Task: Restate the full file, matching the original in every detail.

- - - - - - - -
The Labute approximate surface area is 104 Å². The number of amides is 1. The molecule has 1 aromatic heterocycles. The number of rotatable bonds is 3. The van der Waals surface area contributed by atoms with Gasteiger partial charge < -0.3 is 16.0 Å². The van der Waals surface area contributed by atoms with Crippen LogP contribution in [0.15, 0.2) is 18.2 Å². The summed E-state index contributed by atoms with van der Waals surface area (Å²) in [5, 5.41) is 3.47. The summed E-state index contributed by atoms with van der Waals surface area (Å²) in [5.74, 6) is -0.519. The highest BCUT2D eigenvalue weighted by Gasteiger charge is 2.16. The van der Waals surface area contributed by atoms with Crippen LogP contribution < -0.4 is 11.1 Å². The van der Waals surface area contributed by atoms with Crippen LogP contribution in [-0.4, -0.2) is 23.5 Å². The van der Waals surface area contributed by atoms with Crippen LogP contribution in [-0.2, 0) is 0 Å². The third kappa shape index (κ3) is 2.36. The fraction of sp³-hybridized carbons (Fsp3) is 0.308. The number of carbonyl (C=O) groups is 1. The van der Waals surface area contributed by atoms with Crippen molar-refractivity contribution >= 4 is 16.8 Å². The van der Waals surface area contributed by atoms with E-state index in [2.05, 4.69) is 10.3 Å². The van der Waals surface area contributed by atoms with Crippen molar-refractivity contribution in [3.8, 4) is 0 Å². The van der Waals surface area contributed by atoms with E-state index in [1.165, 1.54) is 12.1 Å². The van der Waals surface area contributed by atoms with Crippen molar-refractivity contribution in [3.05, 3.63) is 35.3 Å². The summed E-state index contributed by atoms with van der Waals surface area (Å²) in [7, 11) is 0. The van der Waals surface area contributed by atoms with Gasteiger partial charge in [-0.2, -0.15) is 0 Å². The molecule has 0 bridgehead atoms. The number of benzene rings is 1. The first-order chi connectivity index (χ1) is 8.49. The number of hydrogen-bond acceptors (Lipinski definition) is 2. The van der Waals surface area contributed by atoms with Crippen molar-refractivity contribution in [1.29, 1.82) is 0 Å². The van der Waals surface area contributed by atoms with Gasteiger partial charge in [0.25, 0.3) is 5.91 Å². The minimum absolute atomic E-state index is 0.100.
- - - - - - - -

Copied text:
The Labute approximate surface area is 104 Å². The number of amides is 1. The molecule has 1 aromatic heterocycles. The number of rotatable bonds is 3. The van der Waals surface area contributed by atoms with Gasteiger partial charge < -0.3 is 16.0 Å². The van der Waals surface area contributed by atoms with Crippen LogP contribution in [0.15, 0.2) is 18.2 Å². The summed E-state index contributed by atoms with van der Waals surface area (Å²) in [5, 5.41) is 3.47. The summed E-state index contributed by atoms with van der Waals surface area (Å²) in [5.74, 6) is -0.519. The highest BCUT2D eigenvalue weighted by Gasteiger charge is 2.16. The van der Waals surface area contributed by atoms with Crippen LogP contribution < -0.4 is 11.1 Å². The van der Waals surface area contributed by atoms with Crippen LogP contribution in [-0.4, -0.2) is 23.5 Å². The van der Waals surface area contributed by atoms with Crippen LogP contribution in [-0.2, 0) is 0 Å². The third kappa shape index (κ3) is 2.36. The fraction of sp³-hybridized carbons (Fsp3) is 0.308. The number of carbonyl (C=O) groups is 1. The van der Waals surface area contributed by atoms with Crippen molar-refractivity contribution >= 4 is 16.8 Å². The van der Waals surface area contributed by atoms with E-state index in [2.05, 4.69) is 10.3 Å². The van der Waals surface area contributed by atoms with Crippen molar-refractivity contribution in [3.8, 4) is 0 Å². The van der Waals surface area contributed by atoms with E-state index in [1.165, 1.54) is 12.1 Å². The van der Waals surface area contributed by atoms with Crippen molar-refractivity contribution in [3.05, 3.63) is 35.3 Å². The summed E-state index contributed by atoms with van der Waals surface area (Å²) in [7, 11) is 0. The van der Waals surface area contributed by atoms with Gasteiger partial charge in [-0.2, -0.15) is 0 Å². The molecule has 0 bridgehead atoms. The number of benzene rings is 1. The first-order chi connectivity index (χ1) is 8.49. The number of hydrogen-bond acceptors (Lipinski definition) is 2. The van der Waals surface area contributed by atoms with Crippen molar-refractivity contribution in [1.29, 1.82) is 0 Å². The van der Waals surface area contributed by atoms with Gasteiger partial charge in [0.25, 0.3) is 5.91 Å². The minimum absolute atomic E-state index is 0.100.